The beautiful valley of the 16km climb. Those giant power line towers
followed us all the way up. (photo: Zac Metcalf)

I caught up with Katie at the bottom, just short of the aid station that I knew from before has this amazing fish stew and rice, and she told me that her foot was killing her. I got some magic pills, I said, and suddenly became the drug dealer on the mountain. Katie had tweaked her ankle 30km in, thought it was minor, but the more than 30km after had only increased the pain. I gave her an ibuprofen as a slurped down some stew and inhaled some sticky rice. We learned from the station volunteers that the leader was poised to run a sub 10. That's ridiculous, I thought. As we exited the aid station, I saw that Katie was limping. Dammit, this didn't look good. We were still 36km away from finishing and her limp looked like it would make her drop. I jogged on ahead to give her some space to work things out, and then, three or four kilometers later, Katie comes flying by me, "Thanks for the ibuprofen!", and then just kept hammering up the hill. That was the Tibbetts that I was more accustomed to, the one that rapidly advances up mountains and recedes from my line of sight. I had asked her before when she would "make her move", knowing the potential in those legs, and I figured this was it. I probably wouldn't see her again. I was feeling pretty wrecked, so I just kept shuffling, walking, shuffling, and walking. I though at this point, this is gonna take fourteen or more hours at this rate.

My race strategy going in to the race was inspired by Speedgoat Karl Meltzer and Anton Krupicka, who say that the only important part of a race is the final 20%, and that if you are gonna turn it on and have the legs to do it, that is the time. Knowing what I knew about the Yang Yang course, I adjusted my plan to start "turning it on" at kilometer 70. I thought this because I knew that all of the big climbs were finished, and that the remainder of the course was mostly rollers and then a long and steady descent down the mountain. The 70km mark was right at the top of the climb up from the fish stew aid station, and so I popped another vitamin I, and changed from the podcast to music, and started to slowly build up my tempo.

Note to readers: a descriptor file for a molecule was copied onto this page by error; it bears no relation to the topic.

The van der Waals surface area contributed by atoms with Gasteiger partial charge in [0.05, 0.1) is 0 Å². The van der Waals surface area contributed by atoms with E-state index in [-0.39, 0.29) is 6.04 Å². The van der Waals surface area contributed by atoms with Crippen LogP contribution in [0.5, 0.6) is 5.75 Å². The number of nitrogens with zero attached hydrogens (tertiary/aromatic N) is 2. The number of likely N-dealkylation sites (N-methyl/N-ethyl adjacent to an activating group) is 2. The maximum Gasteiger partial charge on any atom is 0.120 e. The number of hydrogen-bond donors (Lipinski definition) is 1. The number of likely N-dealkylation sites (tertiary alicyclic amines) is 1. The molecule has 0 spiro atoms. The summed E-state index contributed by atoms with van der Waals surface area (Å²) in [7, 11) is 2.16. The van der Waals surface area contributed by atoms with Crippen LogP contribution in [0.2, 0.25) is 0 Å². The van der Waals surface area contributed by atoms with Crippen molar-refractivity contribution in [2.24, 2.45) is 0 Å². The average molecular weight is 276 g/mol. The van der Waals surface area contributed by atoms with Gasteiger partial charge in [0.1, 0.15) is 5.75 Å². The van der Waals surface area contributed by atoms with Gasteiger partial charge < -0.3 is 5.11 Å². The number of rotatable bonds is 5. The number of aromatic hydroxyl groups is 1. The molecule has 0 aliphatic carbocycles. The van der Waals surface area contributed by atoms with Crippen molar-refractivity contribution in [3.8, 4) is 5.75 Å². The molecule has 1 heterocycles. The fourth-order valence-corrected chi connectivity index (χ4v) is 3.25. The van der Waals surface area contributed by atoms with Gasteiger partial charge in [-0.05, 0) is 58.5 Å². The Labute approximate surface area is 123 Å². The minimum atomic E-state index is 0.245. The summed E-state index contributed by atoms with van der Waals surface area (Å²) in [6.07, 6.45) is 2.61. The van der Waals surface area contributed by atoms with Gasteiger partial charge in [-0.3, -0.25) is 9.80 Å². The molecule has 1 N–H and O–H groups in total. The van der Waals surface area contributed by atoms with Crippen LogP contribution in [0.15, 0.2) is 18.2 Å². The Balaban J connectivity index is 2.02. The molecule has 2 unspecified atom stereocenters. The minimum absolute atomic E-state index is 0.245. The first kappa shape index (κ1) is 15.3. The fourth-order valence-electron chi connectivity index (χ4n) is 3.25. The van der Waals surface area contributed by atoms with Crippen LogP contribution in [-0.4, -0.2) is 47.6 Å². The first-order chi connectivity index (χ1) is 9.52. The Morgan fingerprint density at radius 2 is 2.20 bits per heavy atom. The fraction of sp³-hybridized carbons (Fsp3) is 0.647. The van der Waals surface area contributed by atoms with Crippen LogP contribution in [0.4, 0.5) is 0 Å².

The 70km mark!

My legs seemed to kick into a higher gear, something that never happens. When I did the 60 the year before, my splits throughout the race got progressively slower. Even in training runs I find myself slowing down in the latter miles. But my conservative pace early on, and the slow kilometers between 40 and 70km markers, put me into altogether new territory. I had never run this far, so why should I be surprised at anything? In this distance barriers were constantly be stripped away, and I found myself moving along at a pretty quick and steady clip. The next ten kilometers blazed by, and I found myself entering that advantageous space where my mind grasped that I was now just under 20km from finishing. I kept pushing, and in so doing, starting passing folks (I hadn't passed anyone since probably around 20 kilometers in the wee hours of the morning). These were all the folks who I had run with in the early stages of the race and had surged forward when I slowed down. This, following Meltzer's plan, was exactly what I had tried to visualize. Meltzer calls it "picking up the carnage" in the later stages. I was just happy to start seeing people again. I caught up with the Trail Angel, and Jang Boo, and others whom I'd seen early in the race. This got me even more pumped, and I flew into the aid station at 85 kilometers, just as Katie was pulling out. I couldn't believe I saw her!